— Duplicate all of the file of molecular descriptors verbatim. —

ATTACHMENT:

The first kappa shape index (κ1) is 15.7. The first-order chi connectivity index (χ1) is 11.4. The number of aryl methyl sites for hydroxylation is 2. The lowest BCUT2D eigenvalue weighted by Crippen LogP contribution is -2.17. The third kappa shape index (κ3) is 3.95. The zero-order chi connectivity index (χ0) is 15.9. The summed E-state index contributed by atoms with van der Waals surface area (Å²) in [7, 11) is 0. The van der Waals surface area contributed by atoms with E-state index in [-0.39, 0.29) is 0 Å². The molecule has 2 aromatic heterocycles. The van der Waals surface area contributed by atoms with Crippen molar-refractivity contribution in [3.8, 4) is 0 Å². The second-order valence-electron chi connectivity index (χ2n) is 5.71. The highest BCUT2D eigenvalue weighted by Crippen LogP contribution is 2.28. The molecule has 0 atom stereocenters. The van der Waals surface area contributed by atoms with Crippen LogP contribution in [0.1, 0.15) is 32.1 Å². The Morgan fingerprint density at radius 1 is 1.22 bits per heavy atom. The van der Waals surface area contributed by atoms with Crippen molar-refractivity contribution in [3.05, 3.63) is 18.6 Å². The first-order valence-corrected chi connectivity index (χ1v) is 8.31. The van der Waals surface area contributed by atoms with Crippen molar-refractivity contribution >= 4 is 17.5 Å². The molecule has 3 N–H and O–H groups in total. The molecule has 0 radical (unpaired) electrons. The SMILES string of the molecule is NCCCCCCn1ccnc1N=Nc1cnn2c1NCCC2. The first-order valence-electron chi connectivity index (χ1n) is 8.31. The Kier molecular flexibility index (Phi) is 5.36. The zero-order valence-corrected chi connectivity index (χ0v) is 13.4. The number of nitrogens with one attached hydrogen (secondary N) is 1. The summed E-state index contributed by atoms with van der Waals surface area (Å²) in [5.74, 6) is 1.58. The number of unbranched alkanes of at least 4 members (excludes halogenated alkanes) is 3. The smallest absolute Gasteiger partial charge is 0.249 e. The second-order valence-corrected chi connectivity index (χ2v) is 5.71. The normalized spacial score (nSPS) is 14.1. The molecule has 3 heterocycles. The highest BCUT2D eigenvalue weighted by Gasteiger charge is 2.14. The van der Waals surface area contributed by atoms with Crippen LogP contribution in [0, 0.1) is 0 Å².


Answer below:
The first kappa shape index (κ1) is 15.7. The first-order chi connectivity index (χ1) is 11.4. The number of aryl methyl sites for hydroxylation is 2. The lowest BCUT2D eigenvalue weighted by Crippen LogP contribution is -2.17. The third kappa shape index (κ3) is 3.95. The zero-order chi connectivity index (χ0) is 15.9. The summed E-state index contributed by atoms with van der Waals surface area (Å²) in [7, 11) is 0. The van der Waals surface area contributed by atoms with E-state index in [-0.39, 0.29) is 0 Å². The molecule has 2 aromatic heterocycles. The van der Waals surface area contributed by atoms with Crippen molar-refractivity contribution in [3.8, 4) is 0 Å². The second-order valence-electron chi connectivity index (χ2n) is 5.71. The highest BCUT2D eigenvalue weighted by Crippen LogP contribution is 2.28. The molecule has 0 atom stereocenters. The van der Waals surface area contributed by atoms with Crippen LogP contribution in [0.1, 0.15) is 32.1 Å². The Morgan fingerprint density at radius 1 is 1.22 bits per heavy atom. The van der Waals surface area contributed by atoms with Crippen molar-refractivity contribution in [3.05, 3.63) is 18.6 Å². The first-order valence-corrected chi connectivity index (χ1v) is 8.31. The van der Waals surface area contributed by atoms with Crippen molar-refractivity contribution >= 4 is 17.5 Å². The molecule has 3 N–H and O–H groups in total. The molecule has 0 radical (unpaired) electrons. The SMILES string of the molecule is NCCCCCCn1ccnc1N=Nc1cnn2c1NCCC2. The first-order valence-electron chi connectivity index (χ1n) is 8.31. The Kier molecular flexibility index (Phi) is 5.36. The zero-order valence-corrected chi connectivity index (χ0v) is 13.4. The number of nitrogens with one attached hydrogen (secondary N) is 1. The summed E-state index contributed by atoms with van der Waals surface area (Å²) in [5.74, 6) is 1.58. The number of unbranched alkanes of at least 4 members (excludes halogenated alkanes) is 3. The smallest absolute Gasteiger partial charge is 0.249 e. The second-order valence-corrected chi connectivity index (χ2v) is 5.71. The normalized spacial score (nSPS) is 14.1. The molecule has 3 heterocycles. The highest BCUT2D eigenvalue weighted by Gasteiger charge is 2.14. The van der Waals surface area contributed by atoms with Crippen LogP contribution in [0, 0.1) is 0 Å².